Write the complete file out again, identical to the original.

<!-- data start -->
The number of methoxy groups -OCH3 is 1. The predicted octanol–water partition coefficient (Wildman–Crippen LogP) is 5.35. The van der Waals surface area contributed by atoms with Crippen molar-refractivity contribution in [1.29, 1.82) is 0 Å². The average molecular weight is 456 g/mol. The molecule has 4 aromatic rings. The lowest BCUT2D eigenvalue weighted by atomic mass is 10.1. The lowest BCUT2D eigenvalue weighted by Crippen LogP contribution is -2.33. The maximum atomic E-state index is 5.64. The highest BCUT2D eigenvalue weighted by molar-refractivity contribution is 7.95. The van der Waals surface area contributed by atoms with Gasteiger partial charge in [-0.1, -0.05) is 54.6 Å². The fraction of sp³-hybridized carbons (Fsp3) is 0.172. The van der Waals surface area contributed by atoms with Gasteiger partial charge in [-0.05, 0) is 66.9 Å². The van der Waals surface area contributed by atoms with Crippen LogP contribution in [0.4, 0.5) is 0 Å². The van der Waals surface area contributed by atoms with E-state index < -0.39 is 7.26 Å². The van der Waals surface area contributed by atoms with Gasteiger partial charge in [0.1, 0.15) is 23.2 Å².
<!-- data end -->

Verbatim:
The number of methoxy groups -OCH3 is 1. The predicted octanol–water partition coefficient (Wildman–Crippen LogP) is 5.35. The van der Waals surface area contributed by atoms with Crippen molar-refractivity contribution in [1.29, 1.82) is 0 Å². The average molecular weight is 456 g/mol. The molecule has 4 aromatic rings. The lowest BCUT2D eigenvalue weighted by atomic mass is 10.1. The lowest BCUT2D eigenvalue weighted by Crippen LogP contribution is -2.33. The maximum atomic E-state index is 5.64. The highest BCUT2D eigenvalue weighted by molar-refractivity contribution is 7.95. The van der Waals surface area contributed by atoms with Gasteiger partial charge in [-0.1, -0.05) is 54.6 Å². The fraction of sp³-hybridized carbons (Fsp3) is 0.172. The van der Waals surface area contributed by atoms with Gasteiger partial charge in [-0.05, 0) is 66.9 Å². The van der Waals surface area contributed by atoms with Crippen LogP contribution in [0.4, 0.5) is 0 Å². The van der Waals surface area contributed by atoms with E-state index < -0.39 is 7.26 Å². The van der Waals surface area contributed by atoms with Gasteiger partial charge in [0.1, 0.15) is 23.2 Å².